Busy dinner service in a restaurant is like an orchestra. All the moving parts and pieces come together in a perfect symphony.
Can you hear it?
Quick cuts and precise chops from the kitchen fill a quiet afternoon. It starts softly and the crescendo builds with strong, short melodies. A few staff work precisely to prepare the space for the evening’s guests.
Then, suddenly, the music stops.
The hush? Broken by a bustling rhythm of hosts and servers weaving between tables. Crescendos and decrescendos lend intrigue and you hope the song doesn’t end. Unexpectedly, the tune resumes; the composer savoring the sweet sound of his kitchen at work while satisfied guests savor the performance.
A busy night has moments with a slower tempo, but Volare hasn’t felt the harmony of a full Friday night in almost a year.
For guests, the symphony starts before entering the Louisville restaurant’s doors. Guests are treated royally with complimentary valet service. A friendly face welcomes patrons inside.
“The experience here starts with the way you’re greeted like family when you come in the door, and it continues through the entire meal,” says Josh Moore, owner and chef of Volare Italian Ristorante, a fine Italian restaurant. “We pride ourselves on wonderful service, as well as wonderful food. The two play hand in hand to the experience you have here.”
It’s an experience that keeps folks coming back to celebrate big moments. Birthdays, anniversaries, engagements, graduation, proposals, job changes—all are celebrated at Volare.
Beyond being creative in the kitchen, one of Moore’s favorite parts about owning a restaurant is the relationships he builds with his guests.
“We definitely have a lot of customers that are like family,” he smiles.
Yet that family atmosphere suffered when Volare’s dining rooms had to be closed not once, but twice. Prior to the pandemic, to-go and delivery were a percent or two of the business. It’s over 20% today, even as it’s reopened at limited capacity for in-person dining.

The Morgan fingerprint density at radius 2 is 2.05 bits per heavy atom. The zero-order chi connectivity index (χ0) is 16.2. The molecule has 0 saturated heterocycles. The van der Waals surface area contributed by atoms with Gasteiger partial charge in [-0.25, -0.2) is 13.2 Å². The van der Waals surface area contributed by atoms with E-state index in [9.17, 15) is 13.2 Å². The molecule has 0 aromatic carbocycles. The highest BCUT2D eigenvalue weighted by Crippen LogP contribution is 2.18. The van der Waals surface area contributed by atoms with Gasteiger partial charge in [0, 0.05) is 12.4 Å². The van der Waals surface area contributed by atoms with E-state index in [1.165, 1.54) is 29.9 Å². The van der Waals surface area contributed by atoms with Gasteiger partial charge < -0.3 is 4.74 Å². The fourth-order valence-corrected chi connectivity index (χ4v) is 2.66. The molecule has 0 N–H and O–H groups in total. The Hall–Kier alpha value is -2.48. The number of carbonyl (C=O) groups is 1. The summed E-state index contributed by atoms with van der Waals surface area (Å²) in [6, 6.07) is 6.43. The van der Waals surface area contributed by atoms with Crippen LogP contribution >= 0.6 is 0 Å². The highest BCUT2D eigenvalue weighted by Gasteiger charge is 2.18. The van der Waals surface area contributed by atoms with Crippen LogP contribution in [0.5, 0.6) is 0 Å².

Working at 50% capacity following the second statewide shutdown, Moore remains grateful.
“I know everyone’s getting tired of doing to-go and curbside food, I get it. But those restaurants are depending on people to get them through this,” Moore shares. “It would be a sad day to see communities lose their independent restaurants.”
Like many restaurants, Volare values its community.
“Food is like art. It’s part of our community’s culture,” Moore says.
It’s part of the greater community’s orchestra. And restaurants closing? It’s a heartbreaking thought.
But now’s the time to help.
December is typically the busiest month of the year for restaurants. Volare moved from an OK month of December into the January through March stretch, which is typically slow for restaurants.
“So right now, more than ever, support your local restaurants. Order takeout and buy gift cards,” Moore encourages.
Other ways to help? Leave a positive review online or share a social media post. If you feel comfortable going out, order a bottle of wine and tip big if you can.
“The first three to five years, most restaurants are never turning a profit. And then you start to think about how many restaurants open in a year,” Moore says. “We all need help to keep our doors open right now.”
Despite the challenges he and his staff have faced, Moore remains positive.
“I am very grateful we’re still here, still doing good business. I know so many people who can’t say the same right now,” Moore says. “We are very blessed. We’ve been in business for 17 years, thanks to a very loyal customer base.”
Moore looks forward to a restaurant full of folks celebrating special occasions and making memories, a dining room that harmonizes with the hum of the kitchen, creating a beautiful symphony once again.
To learn more about Certified Angus Beef ® brand’s #RestaurantChallenge, visit challenge.CertifiedAngusBeef.com to learn how you can help save your favorite places, like Volare.